Benjamin Netanyahu is also right: An operation can kill you, too. A surgeon who does not see well and does not understand how the body’s systems work might cause disastrous bleeding. When Israel withdrew from southern Lebanon, the vacuum was filled by Hezbollah, which established an Iranian beachhead to the north. When Israel withdrew from the Gaza Strip, the vacuum was filled by Hamas, which established another Iranian beachhead. Withdrawal from the West Bank will create the most dangerous vacuum of all, in which the Iranians will immediately establish a third base of operations. If Israel is surrounded by armed Islamic sub-states, it will no longer be defensible. Its very existence will be brought into question.

It’s nothing personal. Livni and Netanyahu are the current representatives of two colliding worldviews – worldviews that are both right and wrong. The Livni stream correctly perceives the disease, but offers the medicines of a witch doctor. The Netanyahu stream is realistic when it comes to snake-oil remedies, but tends to ignore the seriousness of the disease. So these two streams have failed again and again; that they’re butting heads in 2009 is ridiculous.

We urgently need a new idea. The paradigm of the right is obsolete, but neither is the center-left’s paradigm relevant any longer. A two-state solution is the right slogan, but not a plan of action. It can’t be implemented in the real world. Instead of repeating the dogma religiously, its fundamental assumptions should be examined. Lessons should be learned from the repeated failures to make it happen.

Ideas are not taboo; perhaps a hudna with Hamas, if it forgoes military power and full sovereignty. Perhaps Egyptian-Jordanian patronage over areas of the Land of Israel, from which Israel withdraws. Perhaps an international umbrella over a long-term, deep process of Palestinian nation-building. Perhaps an Ireland plan, perhaps the Tony Blair approach, perhaps an idea that has not yet been born.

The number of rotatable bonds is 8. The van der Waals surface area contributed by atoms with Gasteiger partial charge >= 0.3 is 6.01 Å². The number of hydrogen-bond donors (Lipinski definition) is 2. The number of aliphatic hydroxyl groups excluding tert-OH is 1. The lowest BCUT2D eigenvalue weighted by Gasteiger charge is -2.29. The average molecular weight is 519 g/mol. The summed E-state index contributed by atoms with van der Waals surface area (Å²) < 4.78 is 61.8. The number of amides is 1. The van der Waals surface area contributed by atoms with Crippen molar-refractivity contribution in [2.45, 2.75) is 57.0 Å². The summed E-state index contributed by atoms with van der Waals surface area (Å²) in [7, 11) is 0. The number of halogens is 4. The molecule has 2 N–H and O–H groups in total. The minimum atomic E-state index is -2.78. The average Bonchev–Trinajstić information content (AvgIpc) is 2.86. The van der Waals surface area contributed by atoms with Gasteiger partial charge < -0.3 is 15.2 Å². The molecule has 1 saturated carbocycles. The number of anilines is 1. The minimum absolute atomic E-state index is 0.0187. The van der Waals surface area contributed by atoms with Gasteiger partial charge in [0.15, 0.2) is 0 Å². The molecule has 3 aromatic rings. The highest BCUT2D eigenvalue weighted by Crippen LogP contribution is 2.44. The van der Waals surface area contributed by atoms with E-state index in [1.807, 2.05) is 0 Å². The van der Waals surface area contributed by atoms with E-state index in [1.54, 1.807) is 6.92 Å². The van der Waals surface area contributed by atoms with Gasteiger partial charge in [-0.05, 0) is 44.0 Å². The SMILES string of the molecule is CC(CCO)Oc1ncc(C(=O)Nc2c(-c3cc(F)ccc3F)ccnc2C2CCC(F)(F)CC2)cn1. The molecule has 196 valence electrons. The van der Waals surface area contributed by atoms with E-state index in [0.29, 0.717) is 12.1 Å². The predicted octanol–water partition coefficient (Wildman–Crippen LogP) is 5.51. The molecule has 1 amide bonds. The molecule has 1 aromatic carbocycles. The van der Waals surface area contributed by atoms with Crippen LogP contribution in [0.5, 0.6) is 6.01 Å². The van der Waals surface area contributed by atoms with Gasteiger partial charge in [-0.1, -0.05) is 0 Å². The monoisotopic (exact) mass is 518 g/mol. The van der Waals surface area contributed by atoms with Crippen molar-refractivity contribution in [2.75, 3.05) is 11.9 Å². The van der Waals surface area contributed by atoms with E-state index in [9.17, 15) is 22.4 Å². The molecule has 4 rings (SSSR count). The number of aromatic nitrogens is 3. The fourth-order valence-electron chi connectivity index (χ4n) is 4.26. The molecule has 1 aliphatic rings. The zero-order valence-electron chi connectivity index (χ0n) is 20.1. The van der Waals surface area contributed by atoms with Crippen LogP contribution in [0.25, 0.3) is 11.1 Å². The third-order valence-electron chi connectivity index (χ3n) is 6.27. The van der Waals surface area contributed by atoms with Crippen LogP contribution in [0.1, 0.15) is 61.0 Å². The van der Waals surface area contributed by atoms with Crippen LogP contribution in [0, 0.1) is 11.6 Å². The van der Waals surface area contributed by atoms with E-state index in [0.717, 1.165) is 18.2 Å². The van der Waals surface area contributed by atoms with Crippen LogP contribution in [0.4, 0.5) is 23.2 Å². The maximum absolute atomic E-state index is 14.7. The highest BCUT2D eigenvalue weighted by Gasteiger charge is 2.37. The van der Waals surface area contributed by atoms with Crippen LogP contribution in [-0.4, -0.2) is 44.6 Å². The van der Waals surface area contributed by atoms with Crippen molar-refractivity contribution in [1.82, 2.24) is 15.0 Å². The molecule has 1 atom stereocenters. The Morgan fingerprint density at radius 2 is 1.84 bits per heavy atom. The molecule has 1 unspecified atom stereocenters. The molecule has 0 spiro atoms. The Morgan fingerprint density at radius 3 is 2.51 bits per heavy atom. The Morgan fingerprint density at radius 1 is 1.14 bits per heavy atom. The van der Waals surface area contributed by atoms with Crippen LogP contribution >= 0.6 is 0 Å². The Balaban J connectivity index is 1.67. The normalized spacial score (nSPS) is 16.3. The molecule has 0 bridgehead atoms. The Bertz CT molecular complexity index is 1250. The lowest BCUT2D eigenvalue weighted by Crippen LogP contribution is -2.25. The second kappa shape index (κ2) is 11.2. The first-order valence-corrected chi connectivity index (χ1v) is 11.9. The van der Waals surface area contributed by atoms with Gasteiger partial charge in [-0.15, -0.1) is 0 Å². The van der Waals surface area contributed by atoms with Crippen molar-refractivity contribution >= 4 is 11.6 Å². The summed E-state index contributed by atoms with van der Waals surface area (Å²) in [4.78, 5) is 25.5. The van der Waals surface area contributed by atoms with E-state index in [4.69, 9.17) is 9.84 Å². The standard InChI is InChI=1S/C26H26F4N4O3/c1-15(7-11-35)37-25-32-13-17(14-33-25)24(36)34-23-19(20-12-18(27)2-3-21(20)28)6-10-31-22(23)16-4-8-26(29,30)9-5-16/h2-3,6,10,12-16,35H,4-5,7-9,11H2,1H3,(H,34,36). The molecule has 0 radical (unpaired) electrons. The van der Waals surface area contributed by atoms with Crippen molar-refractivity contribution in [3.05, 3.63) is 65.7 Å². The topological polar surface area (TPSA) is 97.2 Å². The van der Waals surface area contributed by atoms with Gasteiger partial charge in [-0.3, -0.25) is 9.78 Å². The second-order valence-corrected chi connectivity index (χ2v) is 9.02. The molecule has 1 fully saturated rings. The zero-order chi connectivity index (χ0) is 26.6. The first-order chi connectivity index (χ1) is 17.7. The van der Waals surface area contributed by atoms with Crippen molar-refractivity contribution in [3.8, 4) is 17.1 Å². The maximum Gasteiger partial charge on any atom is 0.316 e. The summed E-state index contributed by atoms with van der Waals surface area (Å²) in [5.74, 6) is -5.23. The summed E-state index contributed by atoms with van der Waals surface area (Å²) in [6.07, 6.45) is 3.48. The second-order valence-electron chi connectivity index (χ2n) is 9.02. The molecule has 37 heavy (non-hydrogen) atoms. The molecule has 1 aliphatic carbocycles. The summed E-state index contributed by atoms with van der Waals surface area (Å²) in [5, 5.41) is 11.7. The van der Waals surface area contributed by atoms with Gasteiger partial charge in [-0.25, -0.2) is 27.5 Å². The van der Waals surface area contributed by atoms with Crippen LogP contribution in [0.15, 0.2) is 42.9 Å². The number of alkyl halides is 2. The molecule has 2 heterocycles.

In any case, it’s clear: The time has come to think outside the box. The time has come to think outside two boxes. That will be the new government’s task. Along with dealing with Iran and the economy, it will have to lead a national process of rethinking possible solutions to the Israeli-Palestinian conflict

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Aluf Benn: A way out for Netanyahu Mar 18, 2009 / By Haaretz

Benjamin Netanyahu has a problem. The diplomatic scene is closing in on him from all directions and he is beginning his tenure as a suspect in the eyes of the international community. The bad memories of the past decade, the statements he made during the election campaign, his opposition to a Palestinian state and what appears to be his inclination toward a right-wing government have strengthened his image as an extreme conservative who insists on going against views accepted around the world. The proposed appointment of Avigdor Lieberman as foreign minister only bolsters this image.

During his victory lap in the world’s capitals, Netanyahu will try to convince his interlocutors that they should give him some credit. “Wait and see,” he will tell them, and remind them that they didn’t believe Ariel Sharon when he spoke of “painful concessions,” yet Sharon surprised them and evacuated settlements. Sharon needed more than a year – and six trips to Washington – until he convinced George W. Bush to back him. Israel pulled out of Gaza only during Bush’s second term.